Archive for February, 2013

The Atlanta Braves changed their minds, and all I can say is whew.

Had they not, I’d have felt compelled to weigh in on this mess, despite the deafening roar of readers not clamoring for my opinion.

I’d have had to write about how the South’s racial history isn’t a binary of black and white, and how so much of Southern culture was shaped by the colonial Indian wars, some of which still raged well within the living memories of those who lived through the Civil War.

Then, though, I’d have had to mention that the team name “Braves” originated not in Atlanta, of course, but in Boston, and survived the move to Milwaukee, and that the “screaming Indian” logo came south with the team from Northern climes.screamingindian

At that point I’d probably throw in that the Braves, once they had Georgia on their minds, could have changed their representative “Brave” to one more recognizably Cherokee or Creek, the two major tribes in what they now call “Braves Country.”

That most likely would have led me to tell the story of how some men in the Eastern Band of the Cherokee Nation, still living in the Qualla Boundary in the mountains of North Carolina (not too far from Atlanta, in fact), made good money in the 20th century by dressing as “chiefs” and posing with tourists.

They only made good money, though, after changing their wardrobe from authentic traditional Cherokee garb to something closer to what you’d have found on a Plains Indian, but closer still to what you can see on the extras in a classic Western movie.

After telling that story, I’d almost certainly feel like I ought to make some pithy summation about authenticity and preconceptions and the distortions of history and, since I’d have already brought up Westerns, how legends become facts and we print the legends.

But thank goodness the Braves changed their minds about those ball caps, so I don’t have to do any of that.


Read Full Post »

If, on these virtual pages, I judge my native land, and call on my kind and kin to recognize and repent of our past and present sins, in too harsh a way, a great part of why I do so is to head off, to cut off, to knee-cap the smug and lazy assumptions of visitors such as Nona Willis Aronowitz:

“So how do you raise a progressive child in a sea of red? It depends on which city you live in, but it usually takes a good amount of effort—and resources.”

How do you raise a progressive kid in Alabama?  I don’t know; ask my in-laws, or the parents of my wife’s many lifelong friends who would call themselves “progressive,” almost all of whom graduated from Alabama public schools.

How do you raise a progressive kid in the South?  Ask my parents; shoot, ask me, since my son just cast his first vote ever last fall, and cast it for Barack Obama.


By the way, The Nation: This is not just “A Tuscaloosa BBQ Joint”; this is the original by-God Dreamland. Do a minute of research.

Asking how to raise a “progressive” child in the South just points out how specious and superficial such words are.  To much of my family across the South, I am the personification of a bleeding-heart liberal – I think gay couples should be able to marry, and gun owners should have to get licensed, and government should provide a strong social safety net.  To many of my friends in the Northeast, I’m a DINO (Democrat in Name Only) who’s been a gun owner since I was a child, who’s a big fan of capitalism and free-market enterprise, who has mixed feelings about organized labor, who worships at a Baptist church.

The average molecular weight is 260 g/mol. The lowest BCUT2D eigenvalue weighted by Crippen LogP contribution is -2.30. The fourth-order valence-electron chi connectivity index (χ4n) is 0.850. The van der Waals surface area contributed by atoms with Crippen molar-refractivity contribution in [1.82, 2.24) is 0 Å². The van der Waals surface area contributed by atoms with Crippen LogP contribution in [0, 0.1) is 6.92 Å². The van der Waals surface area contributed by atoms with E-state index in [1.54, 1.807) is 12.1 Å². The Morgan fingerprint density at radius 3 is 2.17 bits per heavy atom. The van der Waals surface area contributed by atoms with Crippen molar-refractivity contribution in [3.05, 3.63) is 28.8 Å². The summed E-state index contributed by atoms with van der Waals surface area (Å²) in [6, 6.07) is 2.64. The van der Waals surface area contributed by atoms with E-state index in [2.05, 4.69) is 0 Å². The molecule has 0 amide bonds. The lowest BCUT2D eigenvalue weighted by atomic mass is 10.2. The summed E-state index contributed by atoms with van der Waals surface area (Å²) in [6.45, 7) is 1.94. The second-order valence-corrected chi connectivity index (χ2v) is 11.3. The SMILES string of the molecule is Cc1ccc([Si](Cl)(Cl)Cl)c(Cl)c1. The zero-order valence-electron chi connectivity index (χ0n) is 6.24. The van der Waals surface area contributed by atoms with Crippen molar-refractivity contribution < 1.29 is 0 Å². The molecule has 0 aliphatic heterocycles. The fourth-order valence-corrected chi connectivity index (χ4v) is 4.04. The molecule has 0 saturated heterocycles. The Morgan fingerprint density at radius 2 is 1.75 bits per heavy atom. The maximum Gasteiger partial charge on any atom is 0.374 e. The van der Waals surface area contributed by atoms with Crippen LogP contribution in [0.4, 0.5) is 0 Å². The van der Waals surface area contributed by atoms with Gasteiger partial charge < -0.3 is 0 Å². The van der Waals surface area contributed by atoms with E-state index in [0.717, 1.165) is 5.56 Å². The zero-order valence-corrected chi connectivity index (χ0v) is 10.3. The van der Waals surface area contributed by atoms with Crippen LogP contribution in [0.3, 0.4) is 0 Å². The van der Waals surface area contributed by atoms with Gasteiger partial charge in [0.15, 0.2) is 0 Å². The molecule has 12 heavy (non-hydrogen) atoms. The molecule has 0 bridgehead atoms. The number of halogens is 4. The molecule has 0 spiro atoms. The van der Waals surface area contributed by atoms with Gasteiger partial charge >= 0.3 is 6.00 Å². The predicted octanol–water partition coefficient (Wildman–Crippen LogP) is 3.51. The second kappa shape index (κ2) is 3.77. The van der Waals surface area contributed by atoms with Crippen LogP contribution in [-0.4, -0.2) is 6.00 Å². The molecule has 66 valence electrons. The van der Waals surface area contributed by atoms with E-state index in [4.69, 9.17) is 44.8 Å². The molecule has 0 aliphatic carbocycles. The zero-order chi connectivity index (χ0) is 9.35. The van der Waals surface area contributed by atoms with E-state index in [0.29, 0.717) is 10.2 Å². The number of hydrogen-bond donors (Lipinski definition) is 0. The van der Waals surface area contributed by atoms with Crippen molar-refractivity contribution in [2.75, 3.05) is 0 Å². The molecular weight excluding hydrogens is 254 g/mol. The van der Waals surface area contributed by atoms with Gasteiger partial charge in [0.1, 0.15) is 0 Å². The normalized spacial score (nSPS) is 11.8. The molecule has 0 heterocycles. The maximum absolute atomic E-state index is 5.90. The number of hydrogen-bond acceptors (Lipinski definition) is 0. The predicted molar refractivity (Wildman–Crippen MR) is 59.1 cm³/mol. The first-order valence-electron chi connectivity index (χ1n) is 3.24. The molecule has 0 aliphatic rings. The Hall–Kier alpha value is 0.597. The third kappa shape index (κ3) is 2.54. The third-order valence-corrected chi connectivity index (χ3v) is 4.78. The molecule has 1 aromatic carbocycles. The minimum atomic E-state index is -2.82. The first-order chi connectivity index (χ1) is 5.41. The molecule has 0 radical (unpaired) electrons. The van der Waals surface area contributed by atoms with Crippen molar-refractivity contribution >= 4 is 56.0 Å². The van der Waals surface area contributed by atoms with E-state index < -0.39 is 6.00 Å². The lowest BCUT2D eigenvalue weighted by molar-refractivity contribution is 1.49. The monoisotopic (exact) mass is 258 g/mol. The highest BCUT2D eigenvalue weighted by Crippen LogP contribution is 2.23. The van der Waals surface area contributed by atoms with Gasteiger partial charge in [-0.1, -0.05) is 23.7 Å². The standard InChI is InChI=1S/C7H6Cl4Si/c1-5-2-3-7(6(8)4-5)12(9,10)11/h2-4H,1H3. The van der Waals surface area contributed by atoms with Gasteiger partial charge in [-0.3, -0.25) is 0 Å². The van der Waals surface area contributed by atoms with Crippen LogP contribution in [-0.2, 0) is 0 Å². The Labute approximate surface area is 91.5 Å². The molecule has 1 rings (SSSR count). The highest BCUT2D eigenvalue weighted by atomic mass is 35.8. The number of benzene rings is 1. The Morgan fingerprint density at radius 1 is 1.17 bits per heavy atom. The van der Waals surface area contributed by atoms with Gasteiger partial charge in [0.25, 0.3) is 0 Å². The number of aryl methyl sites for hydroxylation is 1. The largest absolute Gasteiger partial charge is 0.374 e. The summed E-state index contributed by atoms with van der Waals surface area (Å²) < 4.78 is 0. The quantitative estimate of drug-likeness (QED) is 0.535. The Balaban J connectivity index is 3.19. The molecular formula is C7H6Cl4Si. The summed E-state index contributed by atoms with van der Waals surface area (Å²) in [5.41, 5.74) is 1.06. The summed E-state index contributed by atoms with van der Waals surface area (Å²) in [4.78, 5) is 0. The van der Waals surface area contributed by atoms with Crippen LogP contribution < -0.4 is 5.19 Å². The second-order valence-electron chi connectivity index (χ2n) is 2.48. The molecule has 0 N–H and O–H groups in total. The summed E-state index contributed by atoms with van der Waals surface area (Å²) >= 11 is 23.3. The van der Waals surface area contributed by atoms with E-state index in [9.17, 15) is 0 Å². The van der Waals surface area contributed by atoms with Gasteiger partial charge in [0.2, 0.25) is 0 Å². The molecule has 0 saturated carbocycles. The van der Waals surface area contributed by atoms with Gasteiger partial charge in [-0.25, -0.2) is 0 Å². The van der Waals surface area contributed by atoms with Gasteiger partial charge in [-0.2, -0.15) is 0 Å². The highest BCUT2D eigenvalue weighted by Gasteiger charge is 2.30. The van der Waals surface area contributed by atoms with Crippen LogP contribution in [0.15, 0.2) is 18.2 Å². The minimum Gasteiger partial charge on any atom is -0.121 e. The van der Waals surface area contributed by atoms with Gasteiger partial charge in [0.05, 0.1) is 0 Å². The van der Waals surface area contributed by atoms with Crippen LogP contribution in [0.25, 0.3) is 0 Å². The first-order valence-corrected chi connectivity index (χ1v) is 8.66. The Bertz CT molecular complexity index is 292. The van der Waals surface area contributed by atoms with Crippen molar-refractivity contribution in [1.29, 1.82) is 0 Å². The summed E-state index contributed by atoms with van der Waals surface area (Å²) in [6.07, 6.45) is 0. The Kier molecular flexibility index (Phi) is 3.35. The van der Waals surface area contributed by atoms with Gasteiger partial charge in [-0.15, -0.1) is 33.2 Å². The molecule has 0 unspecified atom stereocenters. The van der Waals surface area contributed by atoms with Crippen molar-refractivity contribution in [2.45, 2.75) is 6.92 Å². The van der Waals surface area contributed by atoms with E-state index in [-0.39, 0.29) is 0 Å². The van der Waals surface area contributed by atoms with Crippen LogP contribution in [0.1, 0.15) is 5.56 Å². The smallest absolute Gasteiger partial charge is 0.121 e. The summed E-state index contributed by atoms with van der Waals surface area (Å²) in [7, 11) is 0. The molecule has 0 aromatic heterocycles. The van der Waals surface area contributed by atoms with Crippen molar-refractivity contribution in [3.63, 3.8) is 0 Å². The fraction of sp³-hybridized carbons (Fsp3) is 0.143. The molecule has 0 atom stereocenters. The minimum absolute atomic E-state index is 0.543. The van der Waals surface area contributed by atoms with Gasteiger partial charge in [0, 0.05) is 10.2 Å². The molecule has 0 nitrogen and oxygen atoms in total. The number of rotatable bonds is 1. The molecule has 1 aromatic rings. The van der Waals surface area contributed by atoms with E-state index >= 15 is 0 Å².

Neither my wife’s parents, nor my parents, nor my children’s parents set out to raise a “progressive” child.  All of us tried hard to raise thinking children.  To some, “thinking” and “progressive” may mean the same thing, but those are the same people to whom “South” and “reactionary” are synonyms, so what do they know?

Aronowitz admits that there are “blue dots” in the South, but those dots aren’t just in college towns or metropolitan hubs, and if you take the time and effort to look closely, they aren’t dots, and they aren’t just one of two primary colors.  Alabama may be “statistically . . . the most conservative state in the nation,” but I was in Alabama after the April 27 tornadoes ripped across the state, and I saw the long lines of Alabamians (and others from across the South) waiting for their chance to give of their means, their time, and their labor to help their neighbors.

The South is changing, quickly and dramatically.  In the Milken Institute’s most recent rankings of the fastest-growing metro areas (for job, wage, and GDP), six of the top 10, and 23 of the top 50, were in states of the old Confederacy.  Please do not presume to know what this growth will mean for the South, politically or socially, since you cannot assume that newcomers and transplants will be any less “conservative” than native Southerners.  (More to the point, please acknowledge that the South hardly has a monopoly on conservatives, reactionaries, or plain ol’ dumbasses.)

As I put it in an earlier post, not all of us who holler, hate.  The trick – no, the task – for us Southerners who both love and lament so much about the South, who would hate to leave this land no matter how much it breaks our hearts, who think purple whether we vote blue or red, is to figure out what is most worth holding on to, and how to hold on without being held down.

Read Full Post »